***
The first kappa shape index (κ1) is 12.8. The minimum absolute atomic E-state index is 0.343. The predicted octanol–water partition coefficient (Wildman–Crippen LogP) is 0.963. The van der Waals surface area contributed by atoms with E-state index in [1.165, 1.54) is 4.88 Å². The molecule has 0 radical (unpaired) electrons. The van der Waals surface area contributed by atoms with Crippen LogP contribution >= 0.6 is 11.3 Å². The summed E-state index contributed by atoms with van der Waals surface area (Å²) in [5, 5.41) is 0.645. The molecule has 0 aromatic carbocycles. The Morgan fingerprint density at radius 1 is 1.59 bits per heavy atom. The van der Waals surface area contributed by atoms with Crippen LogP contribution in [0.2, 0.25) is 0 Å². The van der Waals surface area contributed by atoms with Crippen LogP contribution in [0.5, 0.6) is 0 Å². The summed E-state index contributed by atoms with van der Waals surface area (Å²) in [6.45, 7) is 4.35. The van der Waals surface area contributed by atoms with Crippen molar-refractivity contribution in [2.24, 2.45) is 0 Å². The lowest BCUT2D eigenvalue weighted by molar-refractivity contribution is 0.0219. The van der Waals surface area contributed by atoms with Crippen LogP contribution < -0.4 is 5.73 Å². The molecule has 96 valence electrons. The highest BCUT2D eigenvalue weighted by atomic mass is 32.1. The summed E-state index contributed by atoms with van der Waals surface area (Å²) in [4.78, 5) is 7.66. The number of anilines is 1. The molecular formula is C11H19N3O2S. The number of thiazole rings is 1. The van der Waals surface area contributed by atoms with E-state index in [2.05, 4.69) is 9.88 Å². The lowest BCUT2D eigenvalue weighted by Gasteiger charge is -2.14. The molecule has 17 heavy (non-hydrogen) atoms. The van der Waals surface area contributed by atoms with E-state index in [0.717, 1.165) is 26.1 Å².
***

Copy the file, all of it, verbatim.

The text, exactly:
The first kappa shape index (κ1) is 12.8. The minimum absolute atomic E-state index is 0.343. The predicted octanol–water partition coefficient (Wildman–Crippen LogP) is 0.963. The van der Waals surface area contributed by atoms with E-state index in [1.165, 1.54) is 4.88 Å². The molecule has 0 radical (unpaired) electrons. The van der Waals surface area contributed by atoms with Crippen LogP contribution >= 0.6 is 11.3 Å². The summed E-state index contributed by atoms with van der Waals surface area (Å²) in [5, 5.41) is 0.645. The molecule has 0 aromatic carbocycles. The Morgan fingerprint density at radius 1 is 1.59 bits per heavy atom. The van der Waals surface area contributed by atoms with Crippen LogP contribution in [0.2, 0.25) is 0 Å². The van der Waals surface area contributed by atoms with Crippen LogP contribution in [0.5, 0.6) is 0 Å². The summed E-state index contributed by atoms with van der Waals surface area (Å²) in [6.45, 7) is 4.35. The van der Waals surface area contributed by atoms with Crippen molar-refractivity contribution in [2.24, 2.45) is 0 Å². The lowest BCUT2D eigenvalue weighted by molar-refractivity contribution is 0.0219. The van der Waals surface area contributed by atoms with Crippen LogP contribution < -0.4 is 5.73 Å². The molecule has 96 valence electrons. The highest BCUT2D eigenvalue weighted by atomic mass is 32.1. The summed E-state index contributed by atoms with van der Waals surface area (Å²) in [4.78, 5) is 7.66. The number of anilines is 1. The molecular formula is C11H19N3O2S. The number of thiazole rings is 1. The van der Waals surface area contributed by atoms with E-state index in [2.05, 4.69) is 9.88 Å². The lowest BCUT2D eigenvalue weighted by Gasteiger charge is -2.14. The molecule has 17 heavy (non-hydrogen) atoms. The van der Waals surface area contributed by atoms with E-state index in [0.717, 1.165) is 26.1 Å².